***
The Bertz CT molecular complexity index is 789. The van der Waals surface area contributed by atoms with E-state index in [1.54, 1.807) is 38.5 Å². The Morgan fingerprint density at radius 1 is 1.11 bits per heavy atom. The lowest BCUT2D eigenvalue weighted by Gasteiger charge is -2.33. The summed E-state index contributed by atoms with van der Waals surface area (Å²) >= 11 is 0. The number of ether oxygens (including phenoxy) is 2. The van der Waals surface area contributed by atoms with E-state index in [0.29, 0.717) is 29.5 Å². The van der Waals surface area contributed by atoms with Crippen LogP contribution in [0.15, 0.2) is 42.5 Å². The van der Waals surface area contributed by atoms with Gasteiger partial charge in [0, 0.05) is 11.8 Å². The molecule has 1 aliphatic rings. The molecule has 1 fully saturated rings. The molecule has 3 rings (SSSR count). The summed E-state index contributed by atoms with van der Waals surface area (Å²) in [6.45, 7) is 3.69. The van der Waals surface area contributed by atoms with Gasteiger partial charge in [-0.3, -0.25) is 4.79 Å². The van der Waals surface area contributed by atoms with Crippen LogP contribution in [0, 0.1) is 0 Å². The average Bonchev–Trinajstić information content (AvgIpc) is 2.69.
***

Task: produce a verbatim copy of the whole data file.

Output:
The Bertz CT molecular complexity index is 789. The van der Waals surface area contributed by atoms with E-state index in [1.54, 1.807) is 38.5 Å². The Morgan fingerprint density at radius 1 is 1.11 bits per heavy atom. The lowest BCUT2D eigenvalue weighted by Gasteiger charge is -2.33. The summed E-state index contributed by atoms with van der Waals surface area (Å²) >= 11 is 0. The number of ether oxygens (including phenoxy) is 2. The van der Waals surface area contributed by atoms with E-state index in [0.29, 0.717) is 29.5 Å². The van der Waals surface area contributed by atoms with Crippen LogP contribution in [0.15, 0.2) is 42.5 Å². The van der Waals surface area contributed by atoms with Gasteiger partial charge in [0, 0.05) is 11.8 Å². The molecule has 1 aliphatic rings. The molecule has 1 fully saturated rings. The molecule has 3 rings (SSSR count). The summed E-state index contributed by atoms with van der Waals surface area (Å²) in [6.45, 7) is 3.69. The van der Waals surface area contributed by atoms with Gasteiger partial charge in [-0.3, -0.25) is 4.79 Å². The van der Waals surface area contributed by atoms with Crippen LogP contribution in [0, 0.1) is 0 Å². The average Bonchev–Trinajstić information content (AvgIpc) is 2.69.